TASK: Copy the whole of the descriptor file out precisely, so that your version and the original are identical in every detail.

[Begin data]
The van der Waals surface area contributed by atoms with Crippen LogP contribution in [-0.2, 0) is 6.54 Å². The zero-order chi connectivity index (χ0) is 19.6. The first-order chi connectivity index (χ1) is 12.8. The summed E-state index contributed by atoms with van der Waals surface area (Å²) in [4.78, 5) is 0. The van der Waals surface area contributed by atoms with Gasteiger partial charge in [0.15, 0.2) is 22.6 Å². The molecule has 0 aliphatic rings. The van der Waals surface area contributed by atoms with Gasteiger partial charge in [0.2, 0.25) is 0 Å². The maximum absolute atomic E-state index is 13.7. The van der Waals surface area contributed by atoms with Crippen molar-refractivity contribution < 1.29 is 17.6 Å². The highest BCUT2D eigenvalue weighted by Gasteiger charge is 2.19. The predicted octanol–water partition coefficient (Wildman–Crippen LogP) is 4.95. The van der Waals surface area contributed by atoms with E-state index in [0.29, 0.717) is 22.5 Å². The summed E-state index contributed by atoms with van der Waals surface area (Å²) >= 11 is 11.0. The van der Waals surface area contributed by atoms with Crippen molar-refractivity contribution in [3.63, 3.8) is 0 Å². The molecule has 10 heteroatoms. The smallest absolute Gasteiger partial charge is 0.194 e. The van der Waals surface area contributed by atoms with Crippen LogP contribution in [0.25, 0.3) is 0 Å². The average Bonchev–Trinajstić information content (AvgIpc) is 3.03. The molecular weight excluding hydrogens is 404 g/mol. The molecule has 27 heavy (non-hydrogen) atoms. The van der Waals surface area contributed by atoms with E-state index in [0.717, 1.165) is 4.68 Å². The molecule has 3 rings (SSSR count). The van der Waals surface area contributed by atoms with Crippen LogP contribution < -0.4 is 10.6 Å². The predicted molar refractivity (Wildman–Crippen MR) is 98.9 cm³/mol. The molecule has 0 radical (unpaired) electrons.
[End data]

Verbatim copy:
The van der Waals surface area contributed by atoms with Crippen LogP contribution in [-0.2, 0) is 6.54 Å². The zero-order chi connectivity index (χ0) is 19.6. The first-order chi connectivity index (χ1) is 12.8. The summed E-state index contributed by atoms with van der Waals surface area (Å²) in [4.78, 5) is 0. The van der Waals surface area contributed by atoms with Gasteiger partial charge in [0.15, 0.2) is 22.6 Å². The molecule has 0 aliphatic rings. The van der Waals surface area contributed by atoms with Gasteiger partial charge in [0.2, 0.25) is 0 Å². The maximum absolute atomic E-state index is 13.7. The van der Waals surface area contributed by atoms with Crippen molar-refractivity contribution < 1.29 is 17.6 Å². The highest BCUT2D eigenvalue weighted by Gasteiger charge is 2.19. The predicted octanol–water partition coefficient (Wildman–Crippen LogP) is 4.95. The van der Waals surface area contributed by atoms with E-state index in [0.29, 0.717) is 22.5 Å². The summed E-state index contributed by atoms with van der Waals surface area (Å²) >= 11 is 11.0. The van der Waals surface area contributed by atoms with Crippen molar-refractivity contribution in [3.63, 3.8) is 0 Å². The molecule has 10 heteroatoms. The smallest absolute Gasteiger partial charge is 0.194 e. The van der Waals surface area contributed by atoms with Crippen LogP contribution in [0.25, 0.3) is 0 Å². The average Bonchev–Trinajstić information content (AvgIpc) is 3.03. The molecular weight excluding hydrogens is 404 g/mol. The molecule has 27 heavy (non-hydrogen) atoms. The van der Waals surface area contributed by atoms with E-state index in [0.717, 1.165) is 4.68 Å². The molecule has 3 rings (SSSR count). The van der Waals surface area contributed by atoms with Crippen LogP contribution < -0.4 is 10.6 Å². The predicted molar refractivity (Wildman–Crippen MR) is 98.9 cm³/mol. The molecule has 0 radical (unpaired) electrons.